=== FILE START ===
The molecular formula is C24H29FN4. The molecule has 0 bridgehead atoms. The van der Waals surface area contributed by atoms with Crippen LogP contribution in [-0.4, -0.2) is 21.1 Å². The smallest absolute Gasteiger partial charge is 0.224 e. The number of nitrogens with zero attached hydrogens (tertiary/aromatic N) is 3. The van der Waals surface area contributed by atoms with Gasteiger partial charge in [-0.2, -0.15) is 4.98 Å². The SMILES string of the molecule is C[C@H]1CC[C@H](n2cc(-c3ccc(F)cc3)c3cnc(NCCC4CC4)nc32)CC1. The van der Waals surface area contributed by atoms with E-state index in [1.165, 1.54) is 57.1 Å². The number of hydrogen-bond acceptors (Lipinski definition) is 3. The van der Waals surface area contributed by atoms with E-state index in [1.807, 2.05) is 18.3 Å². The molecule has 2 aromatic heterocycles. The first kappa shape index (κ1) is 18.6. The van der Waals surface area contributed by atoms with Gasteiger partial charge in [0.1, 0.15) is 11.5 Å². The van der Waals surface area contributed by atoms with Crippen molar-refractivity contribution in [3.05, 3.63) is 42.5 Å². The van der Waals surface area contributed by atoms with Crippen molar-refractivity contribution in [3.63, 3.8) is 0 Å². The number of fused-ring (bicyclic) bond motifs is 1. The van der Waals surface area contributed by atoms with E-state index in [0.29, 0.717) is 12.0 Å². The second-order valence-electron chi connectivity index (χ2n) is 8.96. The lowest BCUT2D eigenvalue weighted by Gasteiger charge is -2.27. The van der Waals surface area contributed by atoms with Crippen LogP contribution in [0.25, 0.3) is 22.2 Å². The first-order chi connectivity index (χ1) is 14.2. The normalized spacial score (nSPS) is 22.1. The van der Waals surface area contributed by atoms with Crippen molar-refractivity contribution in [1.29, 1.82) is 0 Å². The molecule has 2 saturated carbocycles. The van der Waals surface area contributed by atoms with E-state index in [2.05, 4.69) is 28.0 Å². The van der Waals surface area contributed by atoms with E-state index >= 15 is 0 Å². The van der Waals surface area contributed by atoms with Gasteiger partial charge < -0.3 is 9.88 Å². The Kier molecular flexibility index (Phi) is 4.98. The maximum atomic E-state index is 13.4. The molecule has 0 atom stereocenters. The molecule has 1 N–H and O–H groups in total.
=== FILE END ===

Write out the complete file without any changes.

The molecular formula is C24H29FN4. The molecule has 0 bridgehead atoms. The van der Waals surface area contributed by atoms with Crippen LogP contribution in [-0.4, -0.2) is 21.1 Å². The smallest absolute Gasteiger partial charge is 0.224 e. The number of nitrogens with zero attached hydrogens (tertiary/aromatic N) is 3. The van der Waals surface area contributed by atoms with Gasteiger partial charge in [-0.2, -0.15) is 4.98 Å². The SMILES string of the molecule is C[C@H]1CC[C@H](n2cc(-c3ccc(F)cc3)c3cnc(NCCC4CC4)nc32)CC1. The van der Waals surface area contributed by atoms with E-state index in [1.165, 1.54) is 57.1 Å². The number of hydrogen-bond acceptors (Lipinski definition) is 3. The van der Waals surface area contributed by atoms with E-state index in [1.807, 2.05) is 18.3 Å². The molecule has 2 aromatic heterocycles. The first kappa shape index (κ1) is 18.6. The van der Waals surface area contributed by atoms with Gasteiger partial charge in [0.1, 0.15) is 11.5 Å². The van der Waals surface area contributed by atoms with Crippen molar-refractivity contribution in [3.05, 3.63) is 42.5 Å². The van der Waals surface area contributed by atoms with Crippen molar-refractivity contribution in [3.63, 3.8) is 0 Å². The number of fused-ring (bicyclic) bond motifs is 1. The van der Waals surface area contributed by atoms with E-state index in [0.29, 0.717) is 12.0 Å². The second-order valence-electron chi connectivity index (χ2n) is 8.96. The lowest BCUT2D eigenvalue weighted by Gasteiger charge is -2.27. The van der Waals surface area contributed by atoms with Crippen LogP contribution in [0.25, 0.3) is 22.2 Å². The first-order chi connectivity index (χ1) is 14.2. The normalized spacial score (nSPS) is 22.1. The van der Waals surface area contributed by atoms with Crippen molar-refractivity contribution in [1.29, 1.82) is 0 Å². The molecule has 2 saturated carbocycles. The van der Waals surface area contributed by atoms with E-state index in [2.05, 4.69) is 28.0 Å². The van der Waals surface area contributed by atoms with E-state index >= 15 is 0 Å². The van der Waals surface area contributed by atoms with Gasteiger partial charge < -0.3 is 9.88 Å². The Kier molecular flexibility index (Phi) is 4.98. The maximum atomic E-state index is 13.4. The molecule has 0 atom stereocenters. The molecule has 1 N–H and O–H groups in total.